Libraries might be very different places today were it not for Justin Winsor, who became the head librarian at the Boston Public Library through a twist of fate in 1868.
He was 34 years old and had never had a real job. For many years he lived at his parents’ home with his wife, doing a lot of reading and writing. As a member of Boston’s Brahmin class, he was named in 1867 to the Boston Public Library board of trustees. After the death of one superintendent and the serious illness of a second, the trustees of the fledgling institution asked Justin Winsor to fill in temporarily. He stayed for nine years.
Libraries until then were repositories of books for the elite. Justin Winsor fought to open the Boston Public Library to everyone. He worked to establish branch libraries, extend hours and relax restrictions on borrowing books. He is credited with founding the librarian profession along with the American Library Association, but he was also a historian,
genealogist and cartographer.
He was born on Jan. 2, 1831, in Boston, just after his parents moved from Duxbury.
His father, Nathaniel Winsor, was a wealthy shipping merchant who controlled a shipping line to New Orleans and established a regular shipping line between the Atlantic Coast and San Francisco. Nathaniel Winsor also had the exclusive right to charter vessels and transport troops from Boston for the Mexican War.
Justin Winsor was a Mayflower descendant on both sides of his family, and used to say of his daughter Constance, ‘that no one living had more Pilgrim blood than she.’ (His biographer, Horace Elisha Scudder noted, “If anyone could have disputed this statement a little later, it would have been his granddaughter, Penelope Barker Noyes.”)
He was an avid reader who hated going to church because it took away from his reading. “I don’t believe, if it were not for my mother, I should ever go to church, for I am always uneasy there,” he wrote. “I don’t hear one sermon in ten that will pay me sufficiently for the loss I sustain.”
A good book induced thinking, he believed, but a sermon gave him nothing new to think about because the substance never varied.
When he was still a schoolboy he had attended meetings of the New England Historic Genealogical Society.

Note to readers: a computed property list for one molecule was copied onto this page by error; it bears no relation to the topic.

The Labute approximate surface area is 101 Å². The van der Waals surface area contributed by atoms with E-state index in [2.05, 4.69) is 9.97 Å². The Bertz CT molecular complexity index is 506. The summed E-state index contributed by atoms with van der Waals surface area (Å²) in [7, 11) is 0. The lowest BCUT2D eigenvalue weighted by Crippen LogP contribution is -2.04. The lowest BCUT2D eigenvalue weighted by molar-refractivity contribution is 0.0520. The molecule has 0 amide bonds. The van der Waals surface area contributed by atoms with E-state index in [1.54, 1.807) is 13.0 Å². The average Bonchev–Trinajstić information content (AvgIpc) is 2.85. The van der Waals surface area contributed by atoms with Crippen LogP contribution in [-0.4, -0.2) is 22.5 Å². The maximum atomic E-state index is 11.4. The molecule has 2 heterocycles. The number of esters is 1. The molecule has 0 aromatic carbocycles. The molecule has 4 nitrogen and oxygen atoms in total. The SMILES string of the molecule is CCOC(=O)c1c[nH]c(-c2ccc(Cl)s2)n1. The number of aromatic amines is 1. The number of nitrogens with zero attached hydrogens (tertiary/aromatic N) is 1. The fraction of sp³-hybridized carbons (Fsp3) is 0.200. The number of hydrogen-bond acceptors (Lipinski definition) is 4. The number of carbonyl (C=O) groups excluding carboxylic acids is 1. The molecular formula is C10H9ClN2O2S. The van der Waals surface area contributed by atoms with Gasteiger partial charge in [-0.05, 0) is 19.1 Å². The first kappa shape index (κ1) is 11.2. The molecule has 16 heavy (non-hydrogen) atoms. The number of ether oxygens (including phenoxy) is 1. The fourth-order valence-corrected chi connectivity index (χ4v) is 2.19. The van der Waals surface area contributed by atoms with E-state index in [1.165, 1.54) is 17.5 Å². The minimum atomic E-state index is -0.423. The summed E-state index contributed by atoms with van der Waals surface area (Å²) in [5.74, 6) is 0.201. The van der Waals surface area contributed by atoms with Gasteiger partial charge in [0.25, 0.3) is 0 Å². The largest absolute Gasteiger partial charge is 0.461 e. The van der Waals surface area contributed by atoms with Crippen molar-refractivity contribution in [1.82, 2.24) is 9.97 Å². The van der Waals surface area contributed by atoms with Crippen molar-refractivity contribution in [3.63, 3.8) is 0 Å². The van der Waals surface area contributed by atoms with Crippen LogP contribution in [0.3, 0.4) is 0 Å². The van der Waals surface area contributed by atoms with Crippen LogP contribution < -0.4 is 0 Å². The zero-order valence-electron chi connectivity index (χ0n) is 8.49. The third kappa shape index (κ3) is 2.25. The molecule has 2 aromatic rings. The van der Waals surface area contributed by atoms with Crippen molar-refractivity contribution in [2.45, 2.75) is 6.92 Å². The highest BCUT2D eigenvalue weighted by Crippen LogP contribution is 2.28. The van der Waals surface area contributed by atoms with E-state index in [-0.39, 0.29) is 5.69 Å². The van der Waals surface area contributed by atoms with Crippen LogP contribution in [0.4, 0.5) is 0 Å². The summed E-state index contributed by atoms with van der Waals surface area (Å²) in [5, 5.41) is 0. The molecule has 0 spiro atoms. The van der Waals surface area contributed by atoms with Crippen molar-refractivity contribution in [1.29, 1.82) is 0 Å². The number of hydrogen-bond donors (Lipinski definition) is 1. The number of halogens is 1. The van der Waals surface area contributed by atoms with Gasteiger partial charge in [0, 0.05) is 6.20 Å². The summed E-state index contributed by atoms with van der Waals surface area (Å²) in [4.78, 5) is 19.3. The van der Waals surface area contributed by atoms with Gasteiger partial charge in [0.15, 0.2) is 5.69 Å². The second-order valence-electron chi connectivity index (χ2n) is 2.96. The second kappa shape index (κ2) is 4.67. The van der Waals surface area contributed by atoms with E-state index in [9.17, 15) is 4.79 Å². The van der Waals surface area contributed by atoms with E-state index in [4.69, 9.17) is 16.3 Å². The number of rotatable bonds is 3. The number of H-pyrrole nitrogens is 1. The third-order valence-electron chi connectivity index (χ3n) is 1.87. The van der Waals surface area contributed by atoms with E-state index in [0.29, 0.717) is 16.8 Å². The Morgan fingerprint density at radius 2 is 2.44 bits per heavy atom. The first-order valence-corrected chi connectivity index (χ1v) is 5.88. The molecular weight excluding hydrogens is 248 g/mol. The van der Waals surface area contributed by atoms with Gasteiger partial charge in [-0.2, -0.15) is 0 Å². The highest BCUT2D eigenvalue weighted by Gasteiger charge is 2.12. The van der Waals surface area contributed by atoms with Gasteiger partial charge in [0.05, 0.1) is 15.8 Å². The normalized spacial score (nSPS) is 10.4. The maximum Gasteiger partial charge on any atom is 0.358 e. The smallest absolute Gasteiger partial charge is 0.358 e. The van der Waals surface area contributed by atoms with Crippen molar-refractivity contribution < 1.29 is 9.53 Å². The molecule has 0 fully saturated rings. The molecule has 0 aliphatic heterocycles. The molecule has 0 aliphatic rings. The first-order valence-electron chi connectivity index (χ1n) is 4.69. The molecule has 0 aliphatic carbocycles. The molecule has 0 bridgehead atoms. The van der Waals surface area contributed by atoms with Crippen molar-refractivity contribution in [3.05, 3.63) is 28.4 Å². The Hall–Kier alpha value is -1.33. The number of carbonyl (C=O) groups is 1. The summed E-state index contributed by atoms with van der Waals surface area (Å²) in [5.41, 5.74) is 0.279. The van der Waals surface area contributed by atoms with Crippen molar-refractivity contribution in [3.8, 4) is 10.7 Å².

As a young man, Justin Winsor aspired to literary fame and managed to meet Henry Wadsworth Longfellow on the pretense he was doing genealogical research.
During his freshman year at Harvard he published a history of the Town of Duxbury, with genealogical tables. The Harvard librarian, John Langdon Sibley, ‘must have looked with mingled respect and concern’ at him,’ according to Scudder.
While at Harvard he spent more money on books than on his horse, his tuition and his living expenses.
But Justin Winsor hated college, probably because it interfered with his reading, so he dropped out. He went to Europe after his junior year and learned to speak Dutch, German, French, Spanish, Portuguese and Italian — all fluently.
He returned to Harvard, however. After nine years at the Boston Public Library, he had a tiff with an alderman, so he left to work as Harvard’s librarian.
Work and Play
He loved the theater and wanted to be a playwright before joining the library. One day he sat down after breakfast to write a farce and finished it by dinner. Two days later he wrote another one. He tried to interest Boston theatrical producers in his plays, but failed.
Known for his prodigious capacity for work, Justin Winsor edited some of the most important historical publications of the 19th century. They include the Reader’s Handbook of American History in 1879, four volumes of The Memorial History of Boston in 1880–1881 and eight volumes of the Narrative and Critical History of America from 1884–1889.
He knew more about American maps than anyone. He opened the new field of American historical cartography, which applies information from maps to answer historical questions.
Though he was exceptionally busy and productive, he was also very sociable. His friend and biographer Edward Channing wrote that he used a time-management technique to balance work and sociability.
“While at the Boston Public Library he trained himself to interruption, stopping his pen in the middle of a sentence instead of at the end,” wrote Channing. “In this way he was able to take up the unfinished thought at once upon the departure of his visitor.”
Justin Winsor died Oct. 27, 1897.
Photos: “Reading Room of the Boston Public Library” by J. J. Harley – Scan of 1871 newspaper. Licensed under Public Domain via Commons. This story about Justin Winsor was updated in 2018.